3) Our needs are simple. Perhaps before lockdown, you had a job which necessitated global travel, and you regularly hopped aboard planes and departed your home country. Similarly, perhaps you had or were aspiring to have great physical possessions, markers of status such as a ritzy home, a brand-new car, a five star meal. Well, without access to these things, do you find that you really need them? Instead, what those of us who’ve paid attention to our consciousness throughout this event have learned is that our needs are more elemental than we might have supposed, that they are kinds of abstraction. For instance, rather than the need for global travel, perhaps you have a need for adventure in your life; this need can be met in many ways, including explorations of new sexual positions or routines with your romantic partner, hikes around your neighborhood, or cooking at home. Similarly, instead of your need to achieve success through visible markers such as a fancy home and car, perhaps you simply have a need to be seen; like the aforementioned need for adventure, this need can be met in easily attainable ways such as creating a blog, writing and sharing poetry with a friend, or giving someone an update on your life. Do you really need what you thought you needed? If not, who are you? In possession of simple, abstracted needs, we in fact know ourselves more deeply, and an added benefit of this change is that our needs are fluidly transferrable to a myriad of circumstances; we are adaptable.

4) Emotions return us to the real. Think of the anger mentioned in lesson number two above, the loneliness, the sadness. Unfortunately, think of how some people have judged one another for their emotionality throughout this event—for instance, anti-lockdown protesters have judged those who fear the virus for “living in fear,” while those who fear the virus have judged anti-lockdown protesters for their anger, calling it “toxic” or “dangerous.” Again, what are our emotions telling us? What values do they illuminate? What losses do they clarify? Far from distractions to be tempered by rationality, emotions are the handmaidens of spiritual realization.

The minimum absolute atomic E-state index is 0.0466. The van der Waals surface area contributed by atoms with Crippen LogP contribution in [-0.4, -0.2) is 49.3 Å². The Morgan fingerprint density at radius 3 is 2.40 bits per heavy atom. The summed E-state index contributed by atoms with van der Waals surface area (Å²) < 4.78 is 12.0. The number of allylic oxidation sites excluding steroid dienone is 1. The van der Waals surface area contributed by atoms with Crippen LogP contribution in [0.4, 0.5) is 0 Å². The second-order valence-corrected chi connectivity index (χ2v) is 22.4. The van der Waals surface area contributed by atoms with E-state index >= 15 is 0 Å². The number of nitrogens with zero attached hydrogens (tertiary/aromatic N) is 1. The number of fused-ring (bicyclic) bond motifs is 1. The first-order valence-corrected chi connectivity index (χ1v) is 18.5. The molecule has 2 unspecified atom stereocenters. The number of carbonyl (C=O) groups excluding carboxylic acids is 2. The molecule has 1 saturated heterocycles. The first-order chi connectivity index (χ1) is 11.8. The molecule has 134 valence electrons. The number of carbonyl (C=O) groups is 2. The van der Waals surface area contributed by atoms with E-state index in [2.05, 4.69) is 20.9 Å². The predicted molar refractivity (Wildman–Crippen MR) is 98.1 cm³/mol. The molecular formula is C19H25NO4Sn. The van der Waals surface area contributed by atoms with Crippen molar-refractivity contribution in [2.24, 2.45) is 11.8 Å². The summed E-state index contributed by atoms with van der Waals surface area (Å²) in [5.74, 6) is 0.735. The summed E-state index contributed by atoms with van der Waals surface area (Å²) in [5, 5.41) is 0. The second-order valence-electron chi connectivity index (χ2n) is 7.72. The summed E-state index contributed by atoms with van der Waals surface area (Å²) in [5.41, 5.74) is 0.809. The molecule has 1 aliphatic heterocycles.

5) Grief and loss are the template of reality. This lesson is like some of those above in that, if we had been paying attention, we would have already known it long before Coronavirus or lockdown took place. For instance, who among us could deny that life is inherently risky, and that in the end, we die? Buddhism already expressed this nihilistic truth thousands of years ago, as did psychological modernizations of this tradition like existentialism. Similarly, who among us did not know that every moment is the death of a world, the passing of one reality to the next, and that for this reason nothing is stable and loss is the only dependable outcome? Again, we already held this truth in mantras such as “the only constant is change,” once more deriving from ancient spiritual traditions. Nevertheless, through Coronavirus we have needed to face this reality on a scale never before encountered by humanity: regardless of who won the U.S. presidency, regardless of whether or not a vaccine rolls out and is functional, regardless of whether life returns to “normal,” the world in which we once interacted is gone. In fact, because of ongoing changes to our climate due to the effects that humanity has wrought on our environment, the “normal” we once knew is already embalmed if not interred. Through facing this scale of loss and grief—and the fact that they are the only steadfast prediction—what kind of love for our world is revealed? What kind of courage, to care for and love one another even when we know such experiences are transitory? In possession of this love and courage, what will we do, how will we behave?

We know not what future we go to, but I encourage you to meditate upon and hold these lessons close to chest as we go there. If nothing else, we have our hearts and minds.